For data analysis the 2(−ΔΔCt) method (Livak and Schmittgen, 2001) was implemented using normalized threshold cycle (Ct) values provided by two independent experiments of nucleofection. Furthermore, we applied experiments using mRNA pool of two independent transfection experiments and used the Ct data to perform normalization and follow the 2(−ΔΔCt) method (Livak and Schmittgen, 2001), considering the sensitivity, specificity, and reproducibility expected of real-time PCR using RT2 Profiler PCR Array System from QIAGEN. Endogenous gene control used in the normalization was the average of the mouse GAPDH and RPL19. A positive value indicates gene up-regulation and a negative value indicates gene down-regulation.
To confirm that genes upregulated in MGCs could indicate the acquisition of a retinal neuron-like phenotype in MGC-derived iNs, we performed the same analysis using cerebellum astroglia cell cultures 13 days after nucleofection with either Neurog2 or Ascl1 (Chouchane et al., 2017).
Dataset raw count table and published metadata were obtained from GSE63472 accession code. A modified Seurat pipeline was used to re-analyze single-cell RNAseq data. First, we excluded from our analysis genes that were not expressed in at least 10 cells. Next, we selected cells expressing 500 to 5,000 genes, and < 5% of mitochondrial genes (n = 21,494 cells). Metadata variables as number of genes and percentage of mitochondrial expression were also used to regress out some unnecessary clustering bias. Based on PCElbowPlot, we used 30 PC's in FindClusters (resolution = 2) and RunTSNE Seurat's functions. After that, using old assigned clusters and markers found by FindAllMarkers function (Macosko et al., 2015), new assigned clusters were labeled. Retinal cell types (n = 21,176 cells) were classified according to the levels of expression of genes in Müller glia cells, astrocytes, amacrine cells, bipolar cells, horizontal cells, cones, rod cells, and ganglion cells (Macosko et al., 2015). Cones and rod cells were merged in a single-group (Photoreceptors).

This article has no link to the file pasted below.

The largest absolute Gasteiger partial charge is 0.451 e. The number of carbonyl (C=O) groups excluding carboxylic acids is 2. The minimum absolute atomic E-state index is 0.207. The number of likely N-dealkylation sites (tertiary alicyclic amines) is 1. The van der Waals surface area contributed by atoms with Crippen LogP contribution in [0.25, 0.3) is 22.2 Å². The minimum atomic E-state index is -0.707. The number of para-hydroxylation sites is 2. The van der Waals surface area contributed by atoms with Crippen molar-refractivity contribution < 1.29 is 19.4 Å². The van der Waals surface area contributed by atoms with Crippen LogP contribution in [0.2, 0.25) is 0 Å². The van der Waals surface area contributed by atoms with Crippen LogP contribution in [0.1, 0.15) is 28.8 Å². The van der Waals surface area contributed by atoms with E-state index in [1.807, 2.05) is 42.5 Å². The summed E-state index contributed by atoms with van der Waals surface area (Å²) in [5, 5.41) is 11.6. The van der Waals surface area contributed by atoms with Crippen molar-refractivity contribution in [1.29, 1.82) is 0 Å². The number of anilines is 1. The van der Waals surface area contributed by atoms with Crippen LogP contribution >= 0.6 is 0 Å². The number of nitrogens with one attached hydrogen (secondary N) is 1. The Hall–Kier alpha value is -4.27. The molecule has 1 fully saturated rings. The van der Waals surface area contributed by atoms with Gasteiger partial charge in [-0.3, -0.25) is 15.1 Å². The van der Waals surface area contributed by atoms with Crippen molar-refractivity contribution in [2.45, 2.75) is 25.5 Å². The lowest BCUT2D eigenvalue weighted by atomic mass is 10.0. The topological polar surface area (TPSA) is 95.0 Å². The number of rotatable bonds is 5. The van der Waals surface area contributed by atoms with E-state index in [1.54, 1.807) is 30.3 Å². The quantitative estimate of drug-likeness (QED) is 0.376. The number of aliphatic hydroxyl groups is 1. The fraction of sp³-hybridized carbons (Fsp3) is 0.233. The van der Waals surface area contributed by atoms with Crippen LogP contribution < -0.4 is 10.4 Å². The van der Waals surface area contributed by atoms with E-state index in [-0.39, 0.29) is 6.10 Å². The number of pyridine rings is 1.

To characterize MGC cultures we examined 20 fields at 40 × magnification for CRALBP and GFAP, and 20 fields at 20 × magnification for Nestin, Pax6, and PH3 proteins. To quantify the reprogramming process, cells were examined for colocalization of DSRED and TUBB3 immunoreactivity at 13 days post nucleofection (dpn), in 20 fields at 20x magnification, and the same was done for MAP2 protein. For all protocols of quantification, we counted immunoreactive cells in 3 independent experiments.
To estimate a neuronal polarization index, we divided the neurons into 4 quadrants and measured the axial distribution of neuronal processes. Nineteen neurons were analyzed for the condition MGC with EGF/FGF + Neurog2, 31 neurons for MGC without + Neurog2, 26 neurons for MGC with EGF/FGF + Ascl1 and 21 neurons for MGC without EGF/FGF + Ascl1.
Distribution of GFP+ cells in the P10 rat retinas following in vivo electroporation at P0 in Lister-hooded pups was examined in 26 sections from 5 control-electroporated retinas and 27 sections from 5 Neurog2-electroporated retinas. The outer nuclear layer (ONL), inner nuclear layer (INL), and ganglion cell layer (GCL) were identified using DAPI counter-staining. MGCs were identified by their radial morphology and expression of CRALBP.